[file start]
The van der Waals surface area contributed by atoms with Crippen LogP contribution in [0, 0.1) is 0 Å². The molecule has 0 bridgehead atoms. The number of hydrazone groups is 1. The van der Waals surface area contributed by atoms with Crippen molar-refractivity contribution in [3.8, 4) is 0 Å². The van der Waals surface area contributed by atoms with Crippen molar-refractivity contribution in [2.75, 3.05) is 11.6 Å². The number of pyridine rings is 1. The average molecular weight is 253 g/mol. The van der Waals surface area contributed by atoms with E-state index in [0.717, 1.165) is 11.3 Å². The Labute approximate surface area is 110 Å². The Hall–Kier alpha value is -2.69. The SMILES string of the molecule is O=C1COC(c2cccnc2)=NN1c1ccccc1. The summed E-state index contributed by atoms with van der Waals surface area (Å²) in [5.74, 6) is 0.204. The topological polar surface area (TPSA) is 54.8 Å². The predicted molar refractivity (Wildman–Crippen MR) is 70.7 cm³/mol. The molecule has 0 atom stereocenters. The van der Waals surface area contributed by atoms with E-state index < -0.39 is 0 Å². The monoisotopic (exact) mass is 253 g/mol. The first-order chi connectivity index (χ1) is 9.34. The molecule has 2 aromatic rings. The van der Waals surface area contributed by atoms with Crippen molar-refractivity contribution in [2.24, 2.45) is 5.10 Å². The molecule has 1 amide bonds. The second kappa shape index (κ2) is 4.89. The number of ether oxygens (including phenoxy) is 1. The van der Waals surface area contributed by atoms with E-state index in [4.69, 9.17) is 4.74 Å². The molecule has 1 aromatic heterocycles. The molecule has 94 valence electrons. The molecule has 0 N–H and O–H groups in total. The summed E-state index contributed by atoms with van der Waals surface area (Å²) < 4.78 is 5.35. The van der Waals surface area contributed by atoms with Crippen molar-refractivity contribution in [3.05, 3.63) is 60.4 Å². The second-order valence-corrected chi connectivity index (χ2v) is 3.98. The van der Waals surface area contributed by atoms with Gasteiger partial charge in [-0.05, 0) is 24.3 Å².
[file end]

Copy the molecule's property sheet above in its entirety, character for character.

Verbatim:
The van der Waals surface area contributed by atoms with Crippen LogP contribution in [0, 0.1) is 0 Å². The molecule has 0 bridgehead atoms. The number of hydrazone groups is 1. The van der Waals surface area contributed by atoms with Crippen molar-refractivity contribution in [3.8, 4) is 0 Å². The van der Waals surface area contributed by atoms with Crippen molar-refractivity contribution in [2.75, 3.05) is 11.6 Å². The number of pyridine rings is 1. The average molecular weight is 253 g/mol. The van der Waals surface area contributed by atoms with E-state index in [0.717, 1.165) is 11.3 Å². The Labute approximate surface area is 110 Å². The Hall–Kier alpha value is -2.69. The SMILES string of the molecule is O=C1COC(c2cccnc2)=NN1c1ccccc1. The summed E-state index contributed by atoms with van der Waals surface area (Å²) in [5.74, 6) is 0.204. The topological polar surface area (TPSA) is 54.8 Å². The predicted molar refractivity (Wildman–Crippen MR) is 70.7 cm³/mol. The molecule has 0 atom stereocenters. The van der Waals surface area contributed by atoms with E-state index < -0.39 is 0 Å². The monoisotopic (exact) mass is 253 g/mol. The first-order chi connectivity index (χ1) is 9.34. The molecule has 2 aromatic rings. The van der Waals surface area contributed by atoms with Crippen molar-refractivity contribution in [2.24, 2.45) is 5.10 Å². The molecule has 1 amide bonds. The second kappa shape index (κ2) is 4.89. The number of ether oxygens (including phenoxy) is 1. The van der Waals surface area contributed by atoms with E-state index in [4.69, 9.17) is 4.74 Å². The molecule has 1 aromatic heterocycles. The molecule has 94 valence electrons. The molecule has 0 N–H and O–H groups in total. The summed E-state index contributed by atoms with van der Waals surface area (Å²) < 4.78 is 5.35. The van der Waals surface area contributed by atoms with Crippen molar-refractivity contribution in [3.05, 3.63) is 60.4 Å². The second-order valence-corrected chi connectivity index (χ2v) is 3.98. The van der Waals surface area contributed by atoms with Gasteiger partial charge in [-0.05, 0) is 24.3 Å².